Opinion: The war in Ukraine’s snowball effect

As most people understand, things are not well throughout the world right now. There seems to be a shortage of workers everywhere, supply-line problems, and inflation. And, of course, there’s the war in Ukraine. But many U.S. citizens may not be aware of the overall effect that war has on us and the rest of the world. When Russia invaded its neighbor three months ago, the gambit was like rolling a snowball down a snow-covered hill. As the snowball tumbles down, it grows bigger.

In our modern global economy, Ukraine is both a producer and a consumer, a seller and a buyer. For example, Ukraine is an important exporter of wheat, corn, and sunflower oil. And its customers include countries in every part of the world. But Ukraine also relies on importing certain commodities, like fertilizer. Its closest source for that import has been Russia, which ranks among the world’s top exporters.

Obviously, Russia is not going to supply a country against which it is currently at war with one of its more basic and important needs. This has one of two consequences: Either the Ukraine cuts back on agricultural production (and therefore drives up the price of commodities) or the country’s farmers must contract with other exporters for the same product, but at a greater price (because of the supply-demand equation, increased cost of transportation, or both).

Like other business owners, farmers in Ukraine must also deal with labor shortages (exacerbated by emigration and more men serving in the armed forces), the rising costs of transportation (because of damage to rail systems and highways), and restricted access to water.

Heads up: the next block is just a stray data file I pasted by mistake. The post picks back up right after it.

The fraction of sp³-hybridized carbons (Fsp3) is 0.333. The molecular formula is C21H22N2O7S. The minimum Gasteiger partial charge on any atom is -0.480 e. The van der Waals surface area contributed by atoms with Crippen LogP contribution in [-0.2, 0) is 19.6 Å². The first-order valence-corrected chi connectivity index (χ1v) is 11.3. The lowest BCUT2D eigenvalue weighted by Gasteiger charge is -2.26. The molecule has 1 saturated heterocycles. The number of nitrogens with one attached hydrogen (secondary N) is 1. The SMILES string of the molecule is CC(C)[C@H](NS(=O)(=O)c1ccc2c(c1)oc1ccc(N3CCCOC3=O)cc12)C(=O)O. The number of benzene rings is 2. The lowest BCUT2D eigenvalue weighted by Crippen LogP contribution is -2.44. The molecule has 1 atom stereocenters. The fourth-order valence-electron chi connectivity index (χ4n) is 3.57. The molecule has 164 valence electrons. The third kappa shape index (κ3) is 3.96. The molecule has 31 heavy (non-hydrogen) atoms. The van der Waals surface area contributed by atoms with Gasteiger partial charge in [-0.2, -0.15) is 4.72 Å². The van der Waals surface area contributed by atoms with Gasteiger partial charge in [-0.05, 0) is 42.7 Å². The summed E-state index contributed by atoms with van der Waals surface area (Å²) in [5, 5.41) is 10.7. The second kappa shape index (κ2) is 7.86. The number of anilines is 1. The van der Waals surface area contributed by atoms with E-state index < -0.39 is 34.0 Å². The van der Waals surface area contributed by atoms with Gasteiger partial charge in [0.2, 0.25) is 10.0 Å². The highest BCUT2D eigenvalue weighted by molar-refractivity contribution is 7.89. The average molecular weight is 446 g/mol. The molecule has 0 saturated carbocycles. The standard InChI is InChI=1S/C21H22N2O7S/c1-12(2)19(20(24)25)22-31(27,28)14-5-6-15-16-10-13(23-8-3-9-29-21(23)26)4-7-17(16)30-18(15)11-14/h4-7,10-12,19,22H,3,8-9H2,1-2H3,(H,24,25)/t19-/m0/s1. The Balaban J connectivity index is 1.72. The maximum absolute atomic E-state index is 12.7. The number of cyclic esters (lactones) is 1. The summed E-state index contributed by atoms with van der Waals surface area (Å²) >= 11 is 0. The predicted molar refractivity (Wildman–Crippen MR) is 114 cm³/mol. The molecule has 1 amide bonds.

According to the Organization for Economic Cooperation and Development (OECD) Interim Report (2022), “Although Russia and Ukraine are relatively small in output terms, they are large producers and exporters of key food items, minerals, and energy. The war has already resulted in sizable economic and financial shocks, particularly in commodity markets, with the price of oil, gas, and wheat soaring.”

It may seem strange that a war, nearly 6,000 miles away, can have a dramatic effect on economic conditions in the United States. However, although a global economy has many benefits, it also has drawbacks when one sector of the economy is suffering any type of disruption. And war, aside from the humanitarian aspects of destruction and death to the combatants, seems to have negative effects worldwide.

The Russia-Ukraine War, of course, came right behind a global pandemic. However, before the Russian act of aggression, the global economy was recovering. As the figure from the OECD shows, most of the world was bouncing back from COVID in 2021 in terms of gross domestic product (the total value of goods and services produced within a country). However, the percentage of growth fell back in 2022 because of the war, and OECD projections indicate that it will continue to decline for the rest of the year.

Like the snowball rolling downhill, regardless of the outcome of the war, the effects of the economic reversal will continue into the year ahead. As you can see in Figure 1, only Japan and Indonesia escaped the 2022 decline in GDP, but both suffer decline in 2023, and only China and Brazil experience a slight growth.

I think that there is a clear message here. Because nearly everyone in the world is tied into a global market, it behooves us all to keep that marketplace as peaceful and cooperative as possible. When the world enjoys stability, we all prosper.

Figure 1. Prior to the war, a global recovery was underway. Source: Economic Outlook 110 database; Markit; and OECD calculations.

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Jim Glynn is Professor Emeritus of Sociology. He may be contacted at j_glynn@att.net.